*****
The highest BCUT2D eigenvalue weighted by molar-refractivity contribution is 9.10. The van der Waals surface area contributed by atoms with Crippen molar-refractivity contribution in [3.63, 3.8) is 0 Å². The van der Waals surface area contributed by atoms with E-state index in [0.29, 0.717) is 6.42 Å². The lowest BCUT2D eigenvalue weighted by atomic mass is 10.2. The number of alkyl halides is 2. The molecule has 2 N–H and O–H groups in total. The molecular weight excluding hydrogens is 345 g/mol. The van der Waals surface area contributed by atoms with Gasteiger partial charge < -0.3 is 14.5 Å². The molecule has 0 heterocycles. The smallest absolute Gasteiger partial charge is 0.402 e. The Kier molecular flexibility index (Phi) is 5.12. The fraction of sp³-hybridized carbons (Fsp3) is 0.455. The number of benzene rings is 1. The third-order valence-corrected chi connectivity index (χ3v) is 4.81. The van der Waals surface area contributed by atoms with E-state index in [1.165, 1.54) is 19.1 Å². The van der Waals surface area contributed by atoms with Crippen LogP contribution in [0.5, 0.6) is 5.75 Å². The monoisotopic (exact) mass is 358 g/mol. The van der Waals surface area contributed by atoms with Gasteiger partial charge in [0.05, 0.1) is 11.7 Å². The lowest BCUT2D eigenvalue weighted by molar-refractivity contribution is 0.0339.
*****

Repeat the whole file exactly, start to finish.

The highest BCUT2D eigenvalue weighted by molar-refractivity contribution is 9.10. The van der Waals surface area contributed by atoms with Crippen molar-refractivity contribution in [3.63, 3.8) is 0 Å². The van der Waals surface area contributed by atoms with E-state index in [0.29, 0.717) is 6.42 Å². The lowest BCUT2D eigenvalue weighted by atomic mass is 10.2. The number of alkyl halides is 2. The molecule has 2 N–H and O–H groups in total. The molecular weight excluding hydrogens is 345 g/mol. The van der Waals surface area contributed by atoms with Gasteiger partial charge < -0.3 is 14.5 Å². The molecule has 0 heterocycles. The smallest absolute Gasteiger partial charge is 0.402 e. The Kier molecular flexibility index (Phi) is 5.12. The fraction of sp³-hybridized carbons (Fsp3) is 0.455. The number of benzene rings is 1. The third-order valence-corrected chi connectivity index (χ3v) is 4.81. The van der Waals surface area contributed by atoms with E-state index in [1.165, 1.54) is 19.1 Å². The van der Waals surface area contributed by atoms with Crippen LogP contribution in [0.5, 0.6) is 5.75 Å². The monoisotopic (exact) mass is 358 g/mol. The van der Waals surface area contributed by atoms with Gasteiger partial charge in [0.05, 0.1) is 11.7 Å². The lowest BCUT2D eigenvalue weighted by molar-refractivity contribution is 0.0339.